Treasury backs key NLGN recommendations on ‘Redesigning Regionalism’
17 July, 2007

Responding to the Government’s statement on the Sub National Review of Economic Development, New Local Government Director Chris Leslie welcomed the fundamental redesign based on principles set out by out NLGN earlier in 2007. He said that local councils had won significant devolved powers in the Government’s redesign of regional decision-making, which form part of a constitutional rethink and step forward for devolution.

A number recommendations from NLGN’s Redesigning Regionalism report have been incorporated into the Review, including merging together Regional Economic Strategies and Regional Spatial Strategies and giving local government a stronger lead over otherwise ‘quangoised’ responsibilities. The think tank said that the Review was a clear endorsement of a new role for local authorities to shape and define regional policy.

Chris Leslie said:

On the emerging role of local government:

“Today’s announcement offers a new role for councils and council leaders, especially in delivering economic development and regeneration. Elected council leaders will have to step up to the plate and take ownership over bigger regional-level decisions which could bring in significant gains for their area. The delegation of funds down from the RDAs to councils – for instance the billions devolved to councils in pre-19 skills – is a welcome shift in the balance of power from central to local government.

On the abolition of regional assemblies:

“By removing the requirement to set up regional assemblies, the Government are passing responsibility to local council leaders, who must now rise to the challenge of leading on regional decision-making. There will now be further consultation on how precisely council leaders can ‘sign off’ the new single regional strategies. We believe that local leaders must step up to this new role, it will mean dedicating their time to decisions beyond their council boundaries, but it recognises the rightfully central role that local democracy ought to play in our national constitution.

On finance and supplementary business rates:

“The Spending Review in the autumn will now be crunch time for major capital spending plans for councils. We hope that the suggestions in the Government’s announcements on new income streams dedicated for local use could unlock major improvements in road, rail and other facilities to help regional economic performance. Our recent pamphlet “Capital Ideas” called for Treasury flexibility on future revenue generation and it’s hypothecation for local capital projects, and the signs are that we may be winning that argument.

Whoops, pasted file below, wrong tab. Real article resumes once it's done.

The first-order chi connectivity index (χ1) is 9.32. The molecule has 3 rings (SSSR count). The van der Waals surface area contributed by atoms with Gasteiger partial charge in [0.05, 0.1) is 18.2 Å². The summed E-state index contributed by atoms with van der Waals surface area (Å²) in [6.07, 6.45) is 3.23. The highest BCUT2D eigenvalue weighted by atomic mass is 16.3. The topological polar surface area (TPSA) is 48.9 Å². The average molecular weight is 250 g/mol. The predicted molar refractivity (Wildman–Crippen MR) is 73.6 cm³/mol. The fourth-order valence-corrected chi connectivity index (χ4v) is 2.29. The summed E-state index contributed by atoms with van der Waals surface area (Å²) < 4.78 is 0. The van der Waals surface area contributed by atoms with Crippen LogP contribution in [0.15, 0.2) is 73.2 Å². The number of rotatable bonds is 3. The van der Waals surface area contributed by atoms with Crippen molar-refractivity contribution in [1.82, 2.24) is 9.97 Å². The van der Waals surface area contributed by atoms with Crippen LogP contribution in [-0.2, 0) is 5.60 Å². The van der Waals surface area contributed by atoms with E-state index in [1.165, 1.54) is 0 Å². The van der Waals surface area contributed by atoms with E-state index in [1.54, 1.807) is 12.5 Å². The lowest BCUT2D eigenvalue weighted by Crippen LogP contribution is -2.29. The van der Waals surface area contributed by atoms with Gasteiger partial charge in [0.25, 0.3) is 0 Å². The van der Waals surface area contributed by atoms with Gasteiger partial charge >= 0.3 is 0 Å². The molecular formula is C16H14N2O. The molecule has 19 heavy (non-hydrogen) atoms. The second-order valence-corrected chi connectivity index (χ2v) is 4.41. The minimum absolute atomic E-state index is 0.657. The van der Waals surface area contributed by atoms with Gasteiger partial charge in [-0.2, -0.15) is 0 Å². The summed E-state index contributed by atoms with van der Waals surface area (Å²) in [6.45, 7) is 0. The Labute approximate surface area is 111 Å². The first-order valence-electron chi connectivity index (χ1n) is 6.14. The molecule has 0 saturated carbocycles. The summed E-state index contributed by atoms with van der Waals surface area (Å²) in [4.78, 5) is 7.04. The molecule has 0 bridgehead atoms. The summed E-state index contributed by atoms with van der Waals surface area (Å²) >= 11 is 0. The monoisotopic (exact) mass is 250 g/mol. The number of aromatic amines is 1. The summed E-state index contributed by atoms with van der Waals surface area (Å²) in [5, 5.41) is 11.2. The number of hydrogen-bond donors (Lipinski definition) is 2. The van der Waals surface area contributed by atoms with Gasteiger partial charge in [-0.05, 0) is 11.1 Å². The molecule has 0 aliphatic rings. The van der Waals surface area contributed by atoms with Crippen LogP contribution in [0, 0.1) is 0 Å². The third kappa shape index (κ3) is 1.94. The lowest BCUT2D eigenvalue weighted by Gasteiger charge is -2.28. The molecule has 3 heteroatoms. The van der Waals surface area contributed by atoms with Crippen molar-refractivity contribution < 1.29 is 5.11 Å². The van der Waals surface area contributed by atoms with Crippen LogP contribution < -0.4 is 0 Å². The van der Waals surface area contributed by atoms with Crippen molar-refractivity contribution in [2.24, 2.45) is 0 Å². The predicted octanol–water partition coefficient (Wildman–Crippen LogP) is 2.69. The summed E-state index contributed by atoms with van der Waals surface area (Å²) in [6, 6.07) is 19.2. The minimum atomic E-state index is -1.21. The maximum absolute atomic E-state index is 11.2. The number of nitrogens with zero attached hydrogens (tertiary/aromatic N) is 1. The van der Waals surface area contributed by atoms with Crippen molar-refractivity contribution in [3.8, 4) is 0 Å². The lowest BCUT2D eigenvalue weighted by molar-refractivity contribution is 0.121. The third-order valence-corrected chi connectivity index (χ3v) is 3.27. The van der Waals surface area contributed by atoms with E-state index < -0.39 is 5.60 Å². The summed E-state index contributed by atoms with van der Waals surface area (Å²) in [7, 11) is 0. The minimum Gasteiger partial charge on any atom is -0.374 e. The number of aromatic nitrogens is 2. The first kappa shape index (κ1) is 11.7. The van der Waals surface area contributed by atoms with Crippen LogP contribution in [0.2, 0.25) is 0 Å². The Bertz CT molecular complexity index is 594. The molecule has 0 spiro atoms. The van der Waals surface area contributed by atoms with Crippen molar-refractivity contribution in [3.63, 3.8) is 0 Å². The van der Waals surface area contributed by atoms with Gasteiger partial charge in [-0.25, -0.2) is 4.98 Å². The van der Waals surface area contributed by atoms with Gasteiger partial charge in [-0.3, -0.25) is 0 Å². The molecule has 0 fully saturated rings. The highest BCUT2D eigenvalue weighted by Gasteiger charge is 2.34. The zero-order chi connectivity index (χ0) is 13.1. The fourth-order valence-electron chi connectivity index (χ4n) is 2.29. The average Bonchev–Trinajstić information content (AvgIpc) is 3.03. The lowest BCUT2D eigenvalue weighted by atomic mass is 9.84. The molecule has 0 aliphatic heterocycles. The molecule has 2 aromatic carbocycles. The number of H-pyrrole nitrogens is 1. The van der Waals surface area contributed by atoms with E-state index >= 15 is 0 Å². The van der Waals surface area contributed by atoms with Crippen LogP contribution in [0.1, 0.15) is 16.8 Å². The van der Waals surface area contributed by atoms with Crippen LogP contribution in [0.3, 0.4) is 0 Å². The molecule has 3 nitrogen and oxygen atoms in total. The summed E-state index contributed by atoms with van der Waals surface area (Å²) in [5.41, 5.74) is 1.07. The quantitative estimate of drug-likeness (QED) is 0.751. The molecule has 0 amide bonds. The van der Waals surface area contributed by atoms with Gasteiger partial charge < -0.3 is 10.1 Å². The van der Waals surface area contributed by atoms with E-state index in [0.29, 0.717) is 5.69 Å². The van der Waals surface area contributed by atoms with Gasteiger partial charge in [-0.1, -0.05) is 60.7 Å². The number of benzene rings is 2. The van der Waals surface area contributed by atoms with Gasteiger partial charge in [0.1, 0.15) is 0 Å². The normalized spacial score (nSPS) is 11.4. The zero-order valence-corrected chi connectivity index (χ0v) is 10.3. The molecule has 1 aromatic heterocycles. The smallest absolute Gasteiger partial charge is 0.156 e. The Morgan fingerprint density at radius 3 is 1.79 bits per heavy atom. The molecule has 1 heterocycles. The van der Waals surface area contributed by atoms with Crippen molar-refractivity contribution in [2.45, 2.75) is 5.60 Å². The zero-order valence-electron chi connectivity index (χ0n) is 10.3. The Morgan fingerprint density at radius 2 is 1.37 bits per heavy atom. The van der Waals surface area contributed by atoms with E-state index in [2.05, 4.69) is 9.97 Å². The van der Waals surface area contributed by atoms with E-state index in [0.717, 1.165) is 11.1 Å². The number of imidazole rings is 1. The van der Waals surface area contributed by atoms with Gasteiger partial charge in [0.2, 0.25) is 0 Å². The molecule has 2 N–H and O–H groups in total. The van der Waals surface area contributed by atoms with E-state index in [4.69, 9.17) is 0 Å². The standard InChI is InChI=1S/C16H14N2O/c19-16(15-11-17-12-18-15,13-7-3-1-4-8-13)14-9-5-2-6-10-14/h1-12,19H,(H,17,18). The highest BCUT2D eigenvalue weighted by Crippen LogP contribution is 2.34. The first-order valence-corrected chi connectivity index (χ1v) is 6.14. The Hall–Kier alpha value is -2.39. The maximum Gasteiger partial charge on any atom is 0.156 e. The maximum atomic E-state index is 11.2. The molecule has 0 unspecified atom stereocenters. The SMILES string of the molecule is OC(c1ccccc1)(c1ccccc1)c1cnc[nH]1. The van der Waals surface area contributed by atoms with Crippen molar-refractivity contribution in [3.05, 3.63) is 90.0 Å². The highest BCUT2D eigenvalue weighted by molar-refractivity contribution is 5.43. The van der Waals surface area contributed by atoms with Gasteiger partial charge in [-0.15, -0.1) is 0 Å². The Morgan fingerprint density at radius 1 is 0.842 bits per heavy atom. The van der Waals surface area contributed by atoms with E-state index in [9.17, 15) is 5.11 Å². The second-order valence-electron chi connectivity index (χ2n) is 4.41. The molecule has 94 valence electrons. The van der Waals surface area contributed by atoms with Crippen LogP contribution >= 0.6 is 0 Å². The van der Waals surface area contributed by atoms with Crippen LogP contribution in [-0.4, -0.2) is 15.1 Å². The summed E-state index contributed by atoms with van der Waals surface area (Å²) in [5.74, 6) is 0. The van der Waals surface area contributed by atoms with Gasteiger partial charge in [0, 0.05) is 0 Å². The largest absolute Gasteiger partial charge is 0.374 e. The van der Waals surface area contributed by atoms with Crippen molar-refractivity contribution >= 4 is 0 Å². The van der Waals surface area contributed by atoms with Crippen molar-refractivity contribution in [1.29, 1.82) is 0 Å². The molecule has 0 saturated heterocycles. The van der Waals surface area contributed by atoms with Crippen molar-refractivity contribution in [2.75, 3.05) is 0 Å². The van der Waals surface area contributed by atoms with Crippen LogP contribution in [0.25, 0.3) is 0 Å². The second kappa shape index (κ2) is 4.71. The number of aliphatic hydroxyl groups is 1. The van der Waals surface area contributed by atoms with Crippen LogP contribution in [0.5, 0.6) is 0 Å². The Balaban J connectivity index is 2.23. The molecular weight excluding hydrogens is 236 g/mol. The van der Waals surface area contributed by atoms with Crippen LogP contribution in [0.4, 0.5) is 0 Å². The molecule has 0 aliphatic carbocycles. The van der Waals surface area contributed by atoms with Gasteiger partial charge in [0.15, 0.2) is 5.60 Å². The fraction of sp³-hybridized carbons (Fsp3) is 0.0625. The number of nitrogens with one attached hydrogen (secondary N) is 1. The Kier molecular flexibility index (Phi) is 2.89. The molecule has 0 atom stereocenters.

On the reforms affecting RDAs:


“With broader responsibilities but tougher scrutiny regime, the reformed RDAs should be able to provide a single point of leadership for their region while being kept on their toes by the Regional Ministers, new Regional Select Committees and Council Leaders. This is an advance for RDAs, and should drive them to improved delivery on economic growth and prosperity.

On the new role for Parliament:

“By dedicating executive roles for the Regional Ministers and reformed RDAs and setting up specific Regional Select Committees to oversee their work, these reforms may in part provide an answer to the West Lothian Question. Bringing together the twin constitutional poles of local and national democracy is a more efficient solution to sub-national governance, with no new layer of regional politicians, instead improved joint working of our existing local and national politicians. NLGN now urges the Government to bring local council leaders and regional MPs together in a hybrid Select Committee, where both come together to jointly oversee the work of RDAs and Regional Ministers.

On the new ‘single regional strategies’:


“We have campaigned for a simplification of the various strategy documents and regional bodies overseeing worthwhile but complex work, and the rationalisation of this work into a single regional strategy, overseen by the reformed RDAs, will make it clearer where the buck stops.”